Though nothing is official, Hilliard still appears poised to commission a forensic audit of the city's financial controls that would determine how a former employee accused of stealing more than $500,000 could have done so.
But some questions are appearing via public records as the inquiry into the accusations against Heather H. Ernst, 47, the former deputy director of the Hilliard Recreation and Parks Department, continues.
"We are moving in a new direction (and) working hard toward determining how this occurred, making sure it does not happen again and holding those who may be responsible accountable," Hilliard City Councilman Les Carrier said Aug. 28. "Our ultimate goal is securing the return of taxpayer dollars."
A standard audit by Schneider Downs is underway, but Carrier has said he wants a forensic audit that would delve into past controls before the thefts were believed to have begun.
The Schneider Downs audit is not complete, law director Tracy Bradford said Aug. 27. She said July 24 that findings were expected in four to six weeks.
A forensic audit would require council to appropriate additional funds and no such legislation has been presented for City Council's consideration, Bradford said.
Typical financial audits confirm the accuracy of a company's financial records, according to basic accounting principles, but forensic audits go deeper, focusing on an issue defined by a client, examining financial information to determine if it is accurate and lawful and meeting standards for use as evidence in a trial, if necessary.
Meanwhile, City Council met Aug. 27 for more than hour in a closed executive session to discuss litigation, one of the authorized reasons in the Ohio Attorney General's Sunshine Laws manual.
On March 15, Hilliard filed a civil lawsuit against Ernst, who was paid an annual salary of $88,280.59 and had benefits valued at $43,155, according to the city.
The lawsuit seeks restitution of the money she is accused of stealing: more than $500,000 in daily cash deposits from the city's two pool facilities from May 2013 to fall 2017.
The civil complaint against Ernst is not set for trial until April 2019.
Ernst also faces eight felony counts in a separate criminal case.
A Franklin County grand jury on March 1 indicted Ernst for one count of theft, a third-degree felony; one count of theft in office, a third-degree felony; two counts of tampering with evidence, a third-degree felony; and four counts of filing incomplete, false, and fraudulent tax records, a fifth-degree felony.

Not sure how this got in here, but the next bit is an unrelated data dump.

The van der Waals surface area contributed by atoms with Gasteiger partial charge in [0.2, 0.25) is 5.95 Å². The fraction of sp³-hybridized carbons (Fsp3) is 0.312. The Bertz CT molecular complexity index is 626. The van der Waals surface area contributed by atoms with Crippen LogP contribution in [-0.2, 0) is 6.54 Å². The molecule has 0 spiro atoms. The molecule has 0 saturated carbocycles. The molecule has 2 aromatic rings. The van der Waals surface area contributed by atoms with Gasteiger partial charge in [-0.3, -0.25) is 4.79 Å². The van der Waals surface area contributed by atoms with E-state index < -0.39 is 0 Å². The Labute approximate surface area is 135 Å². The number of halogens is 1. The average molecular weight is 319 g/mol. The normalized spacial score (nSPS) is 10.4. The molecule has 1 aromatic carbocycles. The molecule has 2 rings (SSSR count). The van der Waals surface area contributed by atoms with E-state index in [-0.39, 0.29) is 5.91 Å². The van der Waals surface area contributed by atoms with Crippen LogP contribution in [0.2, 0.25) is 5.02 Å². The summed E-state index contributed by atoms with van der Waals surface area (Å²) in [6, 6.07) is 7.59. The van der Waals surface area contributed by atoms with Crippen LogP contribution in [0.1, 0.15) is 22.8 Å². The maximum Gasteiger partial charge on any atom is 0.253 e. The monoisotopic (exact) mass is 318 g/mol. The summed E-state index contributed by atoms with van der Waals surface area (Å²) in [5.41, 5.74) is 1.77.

She pleaded not guilty to the charges March 15.
Her trial dates have been continued on multiple occasions. The latest trial date in the courtroom of Franklin County Court of Common Pleas Judge David Cain is scheduled Sept. 26.
But a few recent developments associated with the case have occurred, according to public records.
According to common-pleas court records, a motion was granted Aug. 23 accepting the withdrawal of the law firm of Taft Stettinius & Hollister as counsel representing Hilliard in the civil case against Ernst.
As of Aug. 28, no entries indicated new counsel for the city.
When asked Aug. 28 if the city would select new legal counsel for the civil complaint, Bradford said yes.
Meanwhile, other public records indicate Ernst sold a residence she co-owns months after Hilliard initiated its civil lawsuit.
According to the Franklin County Auditor's Office, Heather and Moses Ernst sold a residence at 4639 Schirtzinger Road for $375,000.
The property transferred July 12, records indicate.
Records also show that Phyllis and the late Wilbur Ernst sold a residence at 4643 Schirtzinger Road for $475,000.
That property also transferred July 12, records show.
Advanced Drainage Systems, 4640 Trueman Boulevard, purchased both properties, according to court records. ADS manufactures plastic pipes and water-management products, and it is a publicly traded company on the New York Stock Exchange, according to its website.
Phyllis Ernst is the mother-in-law of Heather Ernst and was married to Wilbur "Will" Ernst.
She also is a former director of the Hilliard Parks and Recreation Department, and Hilliard's Phyllis A. Ernst Senior Center bears her name.
How the property transfers would affect the civil suit is unclear.
Meanwhile, year-to-date pool-admission fees at both facilities could serve as a benchmark in a forensic audit.
Carrier said a forensic audit might result in a finding that the actual theft exceeds the amount initially reported as part of the criminal investigation.
Through Aug. 17, the city collected pool-admission fees of $254,996 from both facilities, including $225,239 from the Hilliard Family Aquatic Center, 3850 Veterans Memorial Drive, Bradford said.
According to records provided by Bradford, the city collected $140,551 in receipts from both facilities all of last year.
In 2016, total receipts were reported as $104,151.
Other totals Bradford provided are as follows: 2015, $93,698; 2014, $68,852; 2013, $67,651; 2012, $89,054; 2011, $81,498; 2010, $72,354; 2009, $62,764; and 2008, $83,853.